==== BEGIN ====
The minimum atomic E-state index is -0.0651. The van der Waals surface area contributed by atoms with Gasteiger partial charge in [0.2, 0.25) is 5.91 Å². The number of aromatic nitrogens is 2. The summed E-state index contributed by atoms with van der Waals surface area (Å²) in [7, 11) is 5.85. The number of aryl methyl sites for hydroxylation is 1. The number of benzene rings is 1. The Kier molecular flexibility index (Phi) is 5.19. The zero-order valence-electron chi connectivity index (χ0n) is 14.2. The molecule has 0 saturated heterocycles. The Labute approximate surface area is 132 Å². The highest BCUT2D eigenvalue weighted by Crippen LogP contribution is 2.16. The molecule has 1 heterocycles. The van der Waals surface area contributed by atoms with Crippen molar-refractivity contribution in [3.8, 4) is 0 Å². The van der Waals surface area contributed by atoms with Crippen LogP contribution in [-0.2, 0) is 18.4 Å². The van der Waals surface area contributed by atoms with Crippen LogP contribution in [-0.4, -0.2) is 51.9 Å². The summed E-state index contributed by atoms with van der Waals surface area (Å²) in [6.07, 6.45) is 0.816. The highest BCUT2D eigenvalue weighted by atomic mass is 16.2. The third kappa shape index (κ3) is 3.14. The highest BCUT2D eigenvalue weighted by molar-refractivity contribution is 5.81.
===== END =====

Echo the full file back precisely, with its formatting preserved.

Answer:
The minimum atomic E-state index is -0.0651. The van der Waals surface area contributed by atoms with Gasteiger partial charge in [0.2, 0.25) is 5.91 Å². The number of aromatic nitrogens is 2. The summed E-state index contributed by atoms with van der Waals surface area (Å²) in [7, 11) is 5.85. The number of aryl methyl sites for hydroxylation is 1. The number of benzene rings is 1. The Kier molecular flexibility index (Phi) is 5.19. The zero-order valence-electron chi connectivity index (χ0n) is 14.2. The molecule has 0 saturated heterocycles. The Labute approximate surface area is 132 Å². The highest BCUT2D eigenvalue weighted by Crippen LogP contribution is 2.16. The molecule has 1 heterocycles. The van der Waals surface area contributed by atoms with Crippen molar-refractivity contribution in [3.8, 4) is 0 Å². The van der Waals surface area contributed by atoms with Crippen LogP contribution in [-0.2, 0) is 18.4 Å². The van der Waals surface area contributed by atoms with Crippen LogP contribution in [-0.4, -0.2) is 51.9 Å². The summed E-state index contributed by atoms with van der Waals surface area (Å²) in [6.07, 6.45) is 0.816. The highest BCUT2D eigenvalue weighted by atomic mass is 16.2. The third kappa shape index (κ3) is 3.14. The highest BCUT2D eigenvalue weighted by molar-refractivity contribution is 5.81.